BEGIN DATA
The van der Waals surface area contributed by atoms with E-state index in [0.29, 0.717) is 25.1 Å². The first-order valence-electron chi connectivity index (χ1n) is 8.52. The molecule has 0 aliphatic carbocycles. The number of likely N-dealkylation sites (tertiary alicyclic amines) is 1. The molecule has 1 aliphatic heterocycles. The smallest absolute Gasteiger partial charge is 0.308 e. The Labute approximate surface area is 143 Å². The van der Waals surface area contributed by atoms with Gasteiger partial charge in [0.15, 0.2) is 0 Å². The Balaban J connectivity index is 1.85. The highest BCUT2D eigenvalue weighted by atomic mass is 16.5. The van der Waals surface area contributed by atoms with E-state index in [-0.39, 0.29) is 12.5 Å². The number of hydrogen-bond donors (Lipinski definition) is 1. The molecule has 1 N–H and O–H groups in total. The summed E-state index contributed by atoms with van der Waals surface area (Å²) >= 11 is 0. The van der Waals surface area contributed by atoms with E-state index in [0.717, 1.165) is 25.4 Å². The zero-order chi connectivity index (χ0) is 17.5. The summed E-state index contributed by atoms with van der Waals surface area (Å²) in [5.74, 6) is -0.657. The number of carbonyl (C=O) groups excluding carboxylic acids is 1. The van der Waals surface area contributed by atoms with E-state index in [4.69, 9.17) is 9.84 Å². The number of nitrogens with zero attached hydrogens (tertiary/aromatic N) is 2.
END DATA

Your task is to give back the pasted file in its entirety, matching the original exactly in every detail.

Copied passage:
The van der Waals surface area contributed by atoms with E-state index in [0.29, 0.717) is 25.1 Å². The first-order valence-electron chi connectivity index (χ1n) is 8.52. The molecule has 0 aliphatic carbocycles. The number of likely N-dealkylation sites (tertiary alicyclic amines) is 1. The molecule has 1 aliphatic heterocycles. The smallest absolute Gasteiger partial charge is 0.308 e. The Labute approximate surface area is 143 Å². The van der Waals surface area contributed by atoms with Gasteiger partial charge in [0.15, 0.2) is 0 Å². The Balaban J connectivity index is 1.85. The highest BCUT2D eigenvalue weighted by atomic mass is 16.5. The van der Waals surface area contributed by atoms with E-state index in [-0.39, 0.29) is 12.5 Å². The number of hydrogen-bond donors (Lipinski definition) is 1. The molecule has 1 N–H and O–H groups in total. The summed E-state index contributed by atoms with van der Waals surface area (Å²) >= 11 is 0. The van der Waals surface area contributed by atoms with E-state index in [0.717, 1.165) is 25.4 Å². The zero-order chi connectivity index (χ0) is 17.5. The summed E-state index contributed by atoms with van der Waals surface area (Å²) in [5.74, 6) is -0.657. The number of carbonyl (C=O) groups excluding carboxylic acids is 1. The van der Waals surface area contributed by atoms with E-state index in [4.69, 9.17) is 9.84 Å². The number of nitrogens with zero attached hydrogens (tertiary/aromatic N) is 2.